Frank Corcoran

irish composer

MORE HOT 2017 TIT-BITS OF A COMPOSER

PRATOLEVA TRIO PLAYS FRANK CORCORAN

IN THREE IMPORTANT 2017 CONCERTS

Subject: Frank Corcoran HUGH LANE DUBLIN Concert on June 4. 2017

4 Duetti Irlandesi for Cello and Piano:

( Im Aonar Seal, Sean O Duibhir an Ghleanna , Roisin Dubh, A Mhairin De Barra , )

Piano Trio ( World Premiere )

Viola solo ( Var.s on ” A Mhairin de Barra ” )

Solo cello Rhapsodietta Joyceana

plus LYRIC-FM launches Frank Corcoran CD ” Rhapsodic Celli ”

( Programme as in Rome, Irish Embassy on May 27. and Bolsena Piccolo Teatro Cavour on May 28. )

RTE IRISH RADIO PUBLISHES 2017 EPOCH-SMASHING CORCORAN CD

For interviews or further information contact: Eoin Brady – bradye@rte.ie/ 003561 207335
PRESS RELEASE
Rhapsodic Celli: The Music of Frank Corcoran
CD Release June 2017
Soloist Martin Johnson explores Frank Corcoran’s writing for cello in all its nuances, from the
swagger of a concerto and the rhapsodic polyphony of his work for eight cellos through to
composer’s arrangements of folk tunes for cello and piano informed by the rhythmic patois of the
Irish language.
Frank Corcoran has lived and taught in Germany for most of his professional life but has retained a
profound connection with the literature and traditional music of his native country. It is this distance
from and relationship with Ireland that informs so much of his music: directly, as in the case his short
Rhapsodietta Joyceana for solo cello and, more subtly, in the tensile interplay between soloist and
orchestra in his first Cello Concerto.
Nowhere is this sense of place more evident, however, than in Corcoran’s Duetti Irlandesi for Cello
and Piano which pay homage to the distant musical ancestor, the master harper Floirint Ó Corcorain.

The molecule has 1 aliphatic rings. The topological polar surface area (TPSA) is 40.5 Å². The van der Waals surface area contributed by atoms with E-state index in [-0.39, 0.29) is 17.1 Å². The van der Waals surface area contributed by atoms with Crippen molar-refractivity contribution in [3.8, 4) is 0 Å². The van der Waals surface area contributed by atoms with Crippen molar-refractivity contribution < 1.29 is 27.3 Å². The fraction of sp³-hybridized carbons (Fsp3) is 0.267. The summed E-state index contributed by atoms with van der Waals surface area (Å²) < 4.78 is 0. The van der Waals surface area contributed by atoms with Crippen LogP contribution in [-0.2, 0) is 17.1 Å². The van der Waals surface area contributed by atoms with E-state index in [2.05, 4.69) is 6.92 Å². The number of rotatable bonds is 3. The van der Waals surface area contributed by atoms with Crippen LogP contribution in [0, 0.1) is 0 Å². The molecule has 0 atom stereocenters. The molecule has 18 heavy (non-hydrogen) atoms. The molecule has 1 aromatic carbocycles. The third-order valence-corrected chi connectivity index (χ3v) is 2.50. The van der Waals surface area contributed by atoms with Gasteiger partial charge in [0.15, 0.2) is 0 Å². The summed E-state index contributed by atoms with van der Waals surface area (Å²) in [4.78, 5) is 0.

These traditional melodies would originally have been played on the Irish harp and the Composer
says, “…have been haunting me since my rural childhood in Tipperary. I had long been appalled by
the settings of old Irish melodies attempted by Beethoven, Haydn, Britten, Harty and too many other
well-meaning composers: their often saccharine harmonies, their rhythmic iron corsets or indeed the
foursquare form too often adopted.” Instead, Corcoran has incorporated the freer sean nós or oldstyle
singing rhythms and grace notes into his classically informed settings of these tunes so they
become “… historical miniatures of my vanished Ireland.”
Rhapsodic Celli will be launched at The Hugh Lane Gallery Sundays@Noon concert, Parnell
Square North, Dublin 1 on 4th June.
The RTÉ lyric fm label is dedicated to promoting Irish musicians and composers worldwide. Our
CDs have been critically acclaimed nationally and internationally from Australia to Germany and the
United States.

APRIL 2017 FRANK CORCORAN VIOLIN MINIATURES PREMIERED

The Italian violinist virtuoso Luigi De Filippi

(from the Voces Intimae piano trio)

gives the English premiere of Frank Corcoran’s Seven Miniatures for Solo Violin.

Programme includes:

Works by Isaye, Bach
Corcoran Seven Miniatures for solo violin (premiere)

Venue
Woodville Theatre
Gravesend
Kent
United Kingdom
Venue Contact Info
Woodville Theatre

more about Woodville Theatre

Frank Corcoran
Frank Corcoran(b. 1944)

Frank Corcoran was born in Tipperary and studied in Dublin, Maynooth, Rome and Berlin (with Boris Blacher). He was the first Irish composer to have his ‘Symphony No.

DO DOLMENS LAMENT ?

Do Dolmen’s Lament?

All good things are three – behold ‘Corcoran’s Law of Musical Thermodynamics’.

Frank Corcoran

Dolmens don’t keen the dead. We Irish do – or did until comparatively recent times – down the long centuries since the old Stone Age food-gatherers perfected their three-note music. Seriously though, what was our early music like? If I could only get back through time.

It is neither my business nor my intention here to do a Bob Quinn, linking anatolean sean-nós with Atlantean ‘Anách Cúain’. I want to establish an archetype. I can see a structure of great antiquity and architectural strength behind the outside, framing lines of so many Irish slow airs.